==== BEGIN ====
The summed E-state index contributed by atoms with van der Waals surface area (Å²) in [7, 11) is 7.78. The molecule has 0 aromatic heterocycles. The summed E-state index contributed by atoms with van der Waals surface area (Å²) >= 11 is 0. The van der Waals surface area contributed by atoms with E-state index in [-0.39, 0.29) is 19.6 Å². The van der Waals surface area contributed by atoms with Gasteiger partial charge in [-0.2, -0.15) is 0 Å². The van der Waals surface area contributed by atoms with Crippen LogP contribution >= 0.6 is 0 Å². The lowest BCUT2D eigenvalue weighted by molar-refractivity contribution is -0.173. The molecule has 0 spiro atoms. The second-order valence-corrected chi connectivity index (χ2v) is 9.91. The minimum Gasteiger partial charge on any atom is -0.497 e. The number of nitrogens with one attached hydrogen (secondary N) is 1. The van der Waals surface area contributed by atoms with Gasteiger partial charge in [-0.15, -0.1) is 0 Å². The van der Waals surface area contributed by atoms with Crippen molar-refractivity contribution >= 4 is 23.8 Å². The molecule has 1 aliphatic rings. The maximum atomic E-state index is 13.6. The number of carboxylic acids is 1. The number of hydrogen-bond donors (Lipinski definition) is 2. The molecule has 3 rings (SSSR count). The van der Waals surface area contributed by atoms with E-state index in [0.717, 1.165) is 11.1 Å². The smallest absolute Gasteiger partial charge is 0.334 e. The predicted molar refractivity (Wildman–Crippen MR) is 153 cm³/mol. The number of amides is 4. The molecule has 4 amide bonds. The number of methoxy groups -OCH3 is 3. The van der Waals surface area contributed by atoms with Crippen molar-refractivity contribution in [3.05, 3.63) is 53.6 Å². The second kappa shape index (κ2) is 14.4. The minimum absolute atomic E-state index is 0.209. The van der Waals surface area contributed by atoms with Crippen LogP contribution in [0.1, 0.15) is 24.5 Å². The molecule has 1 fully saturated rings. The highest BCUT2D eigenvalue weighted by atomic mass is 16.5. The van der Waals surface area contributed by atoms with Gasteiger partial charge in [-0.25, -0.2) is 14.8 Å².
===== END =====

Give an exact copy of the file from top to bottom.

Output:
The summed E-state index contributed by atoms with van der Waals surface area (Å²) in [7, 11) is 7.78. The molecule has 0 aromatic heterocycles. The summed E-state index contributed by atoms with van der Waals surface area (Å²) >= 11 is 0. The van der Waals surface area contributed by atoms with E-state index in [-0.39, 0.29) is 19.6 Å². The van der Waals surface area contributed by atoms with Gasteiger partial charge in [-0.2, -0.15) is 0 Å². The van der Waals surface area contributed by atoms with Crippen LogP contribution >= 0.6 is 0 Å². The lowest BCUT2D eigenvalue weighted by molar-refractivity contribution is -0.173. The molecule has 0 spiro atoms. The second-order valence-corrected chi connectivity index (χ2v) is 9.91. The minimum Gasteiger partial charge on any atom is -0.497 e. The number of nitrogens with one attached hydrogen (secondary N) is 1. The van der Waals surface area contributed by atoms with Gasteiger partial charge in [-0.15, -0.1) is 0 Å². The van der Waals surface area contributed by atoms with Crippen molar-refractivity contribution >= 4 is 23.8 Å². The molecule has 1 aliphatic rings. The maximum atomic E-state index is 13.6. The number of carboxylic acids is 1. The number of hydrogen-bond donors (Lipinski definition) is 2. The molecule has 3 rings (SSSR count). The van der Waals surface area contributed by atoms with E-state index in [0.717, 1.165) is 11.1 Å². The smallest absolute Gasteiger partial charge is 0.334 e. The predicted molar refractivity (Wildman–Crippen MR) is 153 cm³/mol. The number of amides is 4. The molecule has 4 amide bonds. The number of methoxy groups -OCH3 is 3. The van der Waals surface area contributed by atoms with Crippen molar-refractivity contribution in [3.05, 3.63) is 53.6 Å². The second kappa shape index (κ2) is 14.4. The minimum absolute atomic E-state index is 0.209. The van der Waals surface area contributed by atoms with Crippen LogP contribution in [0.1, 0.15) is 24.5 Å². The molecule has 1 fully saturated rings. The highest BCUT2D eigenvalue weighted by atomic mass is 16.5. The van der Waals surface area contributed by atoms with Gasteiger partial charge in [-0.25, -0.2) is 14.8 Å².